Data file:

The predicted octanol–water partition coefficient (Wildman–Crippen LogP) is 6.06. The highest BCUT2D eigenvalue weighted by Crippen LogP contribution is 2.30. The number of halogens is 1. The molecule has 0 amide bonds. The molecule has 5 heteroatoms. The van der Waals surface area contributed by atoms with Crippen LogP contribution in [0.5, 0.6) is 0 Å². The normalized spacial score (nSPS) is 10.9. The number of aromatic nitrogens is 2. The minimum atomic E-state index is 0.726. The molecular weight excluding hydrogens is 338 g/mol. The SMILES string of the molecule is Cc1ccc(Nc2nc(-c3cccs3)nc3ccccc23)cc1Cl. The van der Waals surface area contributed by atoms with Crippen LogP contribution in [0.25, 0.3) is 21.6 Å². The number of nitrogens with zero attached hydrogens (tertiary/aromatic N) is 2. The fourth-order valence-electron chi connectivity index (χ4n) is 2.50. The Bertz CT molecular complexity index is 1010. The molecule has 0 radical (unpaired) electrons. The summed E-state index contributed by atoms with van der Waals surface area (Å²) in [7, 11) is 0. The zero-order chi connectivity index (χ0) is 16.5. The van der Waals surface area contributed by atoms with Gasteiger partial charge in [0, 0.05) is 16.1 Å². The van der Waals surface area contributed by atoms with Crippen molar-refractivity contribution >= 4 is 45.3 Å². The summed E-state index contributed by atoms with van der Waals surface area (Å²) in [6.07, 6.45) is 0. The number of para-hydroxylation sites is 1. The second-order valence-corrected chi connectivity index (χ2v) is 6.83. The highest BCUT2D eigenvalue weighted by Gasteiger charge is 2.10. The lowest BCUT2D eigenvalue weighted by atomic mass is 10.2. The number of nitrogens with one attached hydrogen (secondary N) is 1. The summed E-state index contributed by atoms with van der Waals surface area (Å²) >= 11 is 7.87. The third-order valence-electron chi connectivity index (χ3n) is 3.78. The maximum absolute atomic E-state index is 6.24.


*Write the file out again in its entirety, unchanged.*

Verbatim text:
The predicted octanol–water partition coefficient (Wildman–Crippen LogP) is 6.06. The highest BCUT2D eigenvalue weighted by Crippen LogP contribution is 2.30. The number of halogens is 1. The molecule has 0 amide bonds. The molecule has 5 heteroatoms. The van der Waals surface area contributed by atoms with Crippen LogP contribution in [0.5, 0.6) is 0 Å². The normalized spacial score (nSPS) is 10.9. The number of aromatic nitrogens is 2. The minimum atomic E-state index is 0.726. The molecular weight excluding hydrogens is 338 g/mol. The SMILES string of the molecule is Cc1ccc(Nc2nc(-c3cccs3)nc3ccccc23)cc1Cl. The van der Waals surface area contributed by atoms with Crippen LogP contribution in [0.25, 0.3) is 21.6 Å². The number of nitrogens with zero attached hydrogens (tertiary/aromatic N) is 2. The fourth-order valence-electron chi connectivity index (χ4n) is 2.50. The Bertz CT molecular complexity index is 1010. The molecule has 0 radical (unpaired) electrons. The summed E-state index contributed by atoms with van der Waals surface area (Å²) in [7, 11) is 0. The zero-order chi connectivity index (χ0) is 16.5. The van der Waals surface area contributed by atoms with Gasteiger partial charge in [0, 0.05) is 16.1 Å². The van der Waals surface area contributed by atoms with Crippen molar-refractivity contribution >= 4 is 45.3 Å². The summed E-state index contributed by atoms with van der Waals surface area (Å²) in [6.07, 6.45) is 0. The number of para-hydroxylation sites is 1. The second-order valence-corrected chi connectivity index (χ2v) is 6.83. The highest BCUT2D eigenvalue weighted by Gasteiger charge is 2.10. The lowest BCUT2D eigenvalue weighted by atomic mass is 10.2. The number of nitrogens with one attached hydrogen (secondary N) is 1. The summed E-state index contributed by atoms with van der Waals surface area (Å²) >= 11 is 7.87. The third-order valence-electron chi connectivity index (χ3n) is 3.78. The maximum absolute atomic E-state index is 6.24.